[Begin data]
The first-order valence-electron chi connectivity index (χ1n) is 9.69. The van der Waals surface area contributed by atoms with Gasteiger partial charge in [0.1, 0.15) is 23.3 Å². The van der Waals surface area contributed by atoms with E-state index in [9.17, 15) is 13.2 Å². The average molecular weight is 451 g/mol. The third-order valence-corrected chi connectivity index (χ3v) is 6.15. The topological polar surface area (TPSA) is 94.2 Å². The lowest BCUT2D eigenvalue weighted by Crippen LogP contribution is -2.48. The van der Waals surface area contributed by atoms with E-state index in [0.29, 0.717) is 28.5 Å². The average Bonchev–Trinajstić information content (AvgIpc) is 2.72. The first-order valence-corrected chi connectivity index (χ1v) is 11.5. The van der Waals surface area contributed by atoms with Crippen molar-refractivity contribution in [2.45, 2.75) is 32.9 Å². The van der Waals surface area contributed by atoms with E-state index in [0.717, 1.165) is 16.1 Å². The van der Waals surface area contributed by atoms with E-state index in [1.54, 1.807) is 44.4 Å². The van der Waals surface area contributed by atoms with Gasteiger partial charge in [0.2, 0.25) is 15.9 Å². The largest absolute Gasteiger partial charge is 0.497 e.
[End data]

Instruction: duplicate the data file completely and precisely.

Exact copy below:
The first-order valence-electron chi connectivity index (χ1n) is 9.69. The van der Waals surface area contributed by atoms with Gasteiger partial charge in [0.1, 0.15) is 23.3 Å². The van der Waals surface area contributed by atoms with E-state index in [9.17, 15) is 13.2 Å². The average molecular weight is 451 g/mol. The third-order valence-corrected chi connectivity index (χ3v) is 6.15. The topological polar surface area (TPSA) is 94.2 Å². The lowest BCUT2D eigenvalue weighted by Crippen LogP contribution is -2.48. The van der Waals surface area contributed by atoms with E-state index in [0.29, 0.717) is 28.5 Å². The average Bonchev–Trinajstić information content (AvgIpc) is 2.72. The first-order valence-corrected chi connectivity index (χ1v) is 11.5. The van der Waals surface area contributed by atoms with Crippen molar-refractivity contribution in [2.45, 2.75) is 32.9 Å². The van der Waals surface area contributed by atoms with E-state index in [0.717, 1.165) is 16.1 Å². The van der Waals surface area contributed by atoms with E-state index in [1.54, 1.807) is 44.4 Å². The van der Waals surface area contributed by atoms with Gasteiger partial charge in [0.2, 0.25) is 15.9 Å². The largest absolute Gasteiger partial charge is 0.497 e.